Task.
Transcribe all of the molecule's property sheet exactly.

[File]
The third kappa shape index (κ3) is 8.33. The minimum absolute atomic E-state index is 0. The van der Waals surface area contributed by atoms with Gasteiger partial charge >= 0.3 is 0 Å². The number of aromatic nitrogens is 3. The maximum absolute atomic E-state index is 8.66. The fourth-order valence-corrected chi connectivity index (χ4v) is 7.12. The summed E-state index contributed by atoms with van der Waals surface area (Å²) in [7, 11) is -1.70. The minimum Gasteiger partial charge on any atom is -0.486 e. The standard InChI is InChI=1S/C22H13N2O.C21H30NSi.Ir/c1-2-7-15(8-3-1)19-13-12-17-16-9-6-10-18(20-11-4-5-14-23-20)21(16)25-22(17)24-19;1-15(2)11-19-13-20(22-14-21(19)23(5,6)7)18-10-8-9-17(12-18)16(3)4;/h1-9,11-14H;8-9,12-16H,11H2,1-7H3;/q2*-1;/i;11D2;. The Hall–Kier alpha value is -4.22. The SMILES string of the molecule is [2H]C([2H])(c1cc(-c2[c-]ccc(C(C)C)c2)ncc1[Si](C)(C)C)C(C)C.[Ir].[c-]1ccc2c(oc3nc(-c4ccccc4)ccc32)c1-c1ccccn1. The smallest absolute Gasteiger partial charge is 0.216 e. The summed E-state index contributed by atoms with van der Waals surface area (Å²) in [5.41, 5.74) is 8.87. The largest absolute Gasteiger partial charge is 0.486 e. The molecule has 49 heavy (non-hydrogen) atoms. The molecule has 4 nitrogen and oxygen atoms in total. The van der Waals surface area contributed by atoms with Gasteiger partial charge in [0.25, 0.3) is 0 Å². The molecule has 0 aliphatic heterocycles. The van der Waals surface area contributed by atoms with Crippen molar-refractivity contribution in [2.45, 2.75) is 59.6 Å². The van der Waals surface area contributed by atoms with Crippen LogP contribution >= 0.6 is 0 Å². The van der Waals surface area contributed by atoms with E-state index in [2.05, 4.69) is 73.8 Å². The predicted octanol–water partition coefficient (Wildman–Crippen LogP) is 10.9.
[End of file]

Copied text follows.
The third kappa shape index (κ3) is 8.33. The minimum absolute atomic E-state index is 0. The van der Waals surface area contributed by atoms with Gasteiger partial charge >= 0.3 is 0 Å². The number of aromatic nitrogens is 3. The maximum absolute atomic E-state index is 8.66. The fourth-order valence-corrected chi connectivity index (χ4v) is 7.12. The summed E-state index contributed by atoms with van der Waals surface area (Å²) in [7, 11) is -1.70. The minimum Gasteiger partial charge on any atom is -0.486 e. The standard InChI is InChI=1S/C22H13N2O.C21H30NSi.Ir/c1-2-7-15(8-3-1)19-13-12-17-16-9-6-10-18(20-11-4-5-14-23-20)21(16)25-22(17)24-19;1-15(2)11-19-13-20(22-14-21(19)23(5,6)7)18-10-8-9-17(12-18)16(3)4;/h1-9,11-14H;8-9,12-16H,11H2,1-7H3;/q2*-1;/i;11D2;. The Hall–Kier alpha value is -4.22. The SMILES string of the molecule is [2H]C([2H])(c1cc(-c2[c-]ccc(C(C)C)c2)ncc1[Si](C)(C)C)C(C)C.[Ir].[c-]1ccc2c(oc3nc(-c4ccccc4)ccc32)c1-c1ccccn1. The smallest absolute Gasteiger partial charge is 0.216 e. The summed E-state index contributed by atoms with van der Waals surface area (Å²) in [5.41, 5.74) is 8.87. The largest absolute Gasteiger partial charge is 0.486 e. The molecule has 49 heavy (non-hydrogen) atoms. The molecule has 4 nitrogen and oxygen atoms in total. The van der Waals surface area contributed by atoms with Gasteiger partial charge in [0.25, 0.3) is 0 Å². The molecule has 0 aliphatic heterocycles. The van der Waals surface area contributed by atoms with Crippen molar-refractivity contribution in [2.45, 2.75) is 59.6 Å². The van der Waals surface area contributed by atoms with Crippen LogP contribution >= 0.6 is 0 Å². The van der Waals surface area contributed by atoms with E-state index in [2.05, 4.69) is 73.8 Å². The predicted octanol–water partition coefficient (Wildman–Crippen LogP) is 10.9.